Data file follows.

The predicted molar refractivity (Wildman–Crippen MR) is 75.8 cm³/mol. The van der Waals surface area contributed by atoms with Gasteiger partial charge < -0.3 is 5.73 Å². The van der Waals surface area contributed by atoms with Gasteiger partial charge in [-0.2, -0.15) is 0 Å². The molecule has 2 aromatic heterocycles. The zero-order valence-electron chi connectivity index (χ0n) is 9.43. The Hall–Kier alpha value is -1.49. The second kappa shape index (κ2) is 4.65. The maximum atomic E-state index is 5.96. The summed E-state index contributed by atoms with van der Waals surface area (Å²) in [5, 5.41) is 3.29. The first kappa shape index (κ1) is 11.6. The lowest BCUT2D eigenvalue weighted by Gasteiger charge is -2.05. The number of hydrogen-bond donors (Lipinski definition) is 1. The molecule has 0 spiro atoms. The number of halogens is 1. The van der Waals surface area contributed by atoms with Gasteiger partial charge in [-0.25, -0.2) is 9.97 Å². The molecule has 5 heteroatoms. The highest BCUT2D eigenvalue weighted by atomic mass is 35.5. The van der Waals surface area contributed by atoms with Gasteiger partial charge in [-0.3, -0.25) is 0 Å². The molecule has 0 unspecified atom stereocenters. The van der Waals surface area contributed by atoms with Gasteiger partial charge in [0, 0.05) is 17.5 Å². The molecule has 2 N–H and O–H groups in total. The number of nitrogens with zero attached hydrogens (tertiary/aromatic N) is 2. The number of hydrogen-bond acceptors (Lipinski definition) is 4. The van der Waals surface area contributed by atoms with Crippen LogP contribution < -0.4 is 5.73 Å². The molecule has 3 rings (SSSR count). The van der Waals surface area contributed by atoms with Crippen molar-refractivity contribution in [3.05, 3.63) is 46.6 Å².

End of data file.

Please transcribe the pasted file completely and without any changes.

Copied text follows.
The predicted molar refractivity (Wildman–Crippen MR) is 75.8 cm³/mol. The van der Waals surface area contributed by atoms with Gasteiger partial charge < -0.3 is 5.73 Å². The van der Waals surface area contributed by atoms with Gasteiger partial charge in [-0.2, -0.15) is 0 Å². The molecule has 2 aromatic heterocycles. The zero-order valence-electron chi connectivity index (χ0n) is 9.43. The Hall–Kier alpha value is -1.49. The second kappa shape index (κ2) is 4.65. The maximum atomic E-state index is 5.96. The summed E-state index contributed by atoms with van der Waals surface area (Å²) in [5, 5.41) is 3.29. The first kappa shape index (κ1) is 11.6. The lowest BCUT2D eigenvalue weighted by Gasteiger charge is -2.05. The number of hydrogen-bond donors (Lipinski definition) is 1. The molecule has 0 spiro atoms. The number of halogens is 1. The van der Waals surface area contributed by atoms with Gasteiger partial charge in [-0.25, -0.2) is 9.97 Å². The molecule has 5 heteroatoms. The highest BCUT2D eigenvalue weighted by atomic mass is 35.5. The van der Waals surface area contributed by atoms with Gasteiger partial charge in [-0.3, -0.25) is 0 Å². The molecule has 0 unspecified atom stereocenters. The van der Waals surface area contributed by atoms with Gasteiger partial charge in [0, 0.05) is 17.5 Å². The molecule has 2 N–H and O–H groups in total. The number of nitrogens with zero attached hydrogens (tertiary/aromatic N) is 2. The number of hydrogen-bond acceptors (Lipinski definition) is 4. The van der Waals surface area contributed by atoms with Crippen LogP contribution < -0.4 is 5.73 Å². The molecule has 3 rings (SSSR count). The van der Waals surface area contributed by atoms with Crippen molar-refractivity contribution in [3.05, 3.63) is 46.6 Å².